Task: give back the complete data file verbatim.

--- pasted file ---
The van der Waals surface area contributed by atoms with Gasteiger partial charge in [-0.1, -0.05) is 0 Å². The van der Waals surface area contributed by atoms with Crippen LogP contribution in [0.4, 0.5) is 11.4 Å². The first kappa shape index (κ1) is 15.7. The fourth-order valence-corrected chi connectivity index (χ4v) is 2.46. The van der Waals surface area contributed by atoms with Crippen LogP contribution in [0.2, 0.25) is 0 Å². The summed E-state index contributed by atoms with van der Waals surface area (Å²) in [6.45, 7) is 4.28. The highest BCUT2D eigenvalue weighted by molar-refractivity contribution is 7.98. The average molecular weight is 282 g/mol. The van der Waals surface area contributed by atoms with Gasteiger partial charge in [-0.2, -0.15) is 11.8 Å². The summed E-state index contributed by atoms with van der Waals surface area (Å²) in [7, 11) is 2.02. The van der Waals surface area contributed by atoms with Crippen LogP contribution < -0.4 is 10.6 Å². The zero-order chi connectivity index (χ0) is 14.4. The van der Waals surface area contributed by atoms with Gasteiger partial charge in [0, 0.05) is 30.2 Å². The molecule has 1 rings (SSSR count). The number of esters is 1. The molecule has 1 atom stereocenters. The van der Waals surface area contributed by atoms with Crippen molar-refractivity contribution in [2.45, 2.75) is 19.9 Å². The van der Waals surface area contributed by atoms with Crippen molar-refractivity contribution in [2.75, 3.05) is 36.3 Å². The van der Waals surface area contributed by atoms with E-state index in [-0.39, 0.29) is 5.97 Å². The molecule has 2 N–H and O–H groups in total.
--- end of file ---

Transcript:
The van der Waals surface area contributed by atoms with Gasteiger partial charge in [-0.1, -0.05) is 0 Å². The van der Waals surface area contributed by atoms with Crippen LogP contribution in [0.4, 0.5) is 11.4 Å². The first kappa shape index (κ1) is 15.7. The fourth-order valence-corrected chi connectivity index (χ4v) is 2.46. The van der Waals surface area contributed by atoms with Crippen LogP contribution in [0.2, 0.25) is 0 Å². The summed E-state index contributed by atoms with van der Waals surface area (Å²) in [6.45, 7) is 4.28. The highest BCUT2D eigenvalue weighted by molar-refractivity contribution is 7.98. The average molecular weight is 282 g/mol. The van der Waals surface area contributed by atoms with Gasteiger partial charge in [-0.2, -0.15) is 11.8 Å². The summed E-state index contributed by atoms with van der Waals surface area (Å²) in [7, 11) is 2.02. The van der Waals surface area contributed by atoms with Crippen LogP contribution < -0.4 is 10.6 Å². The zero-order chi connectivity index (χ0) is 14.4. The van der Waals surface area contributed by atoms with Gasteiger partial charge in [0, 0.05) is 30.2 Å². The molecule has 1 rings (SSSR count). The number of esters is 1. The molecule has 1 atom stereocenters. The van der Waals surface area contributed by atoms with Crippen molar-refractivity contribution in [2.45, 2.75) is 19.9 Å². The van der Waals surface area contributed by atoms with Crippen molar-refractivity contribution in [2.75, 3.05) is 36.3 Å². The van der Waals surface area contributed by atoms with E-state index in [-0.39, 0.29) is 5.97 Å². The molecule has 2 N–H and O–H groups in total.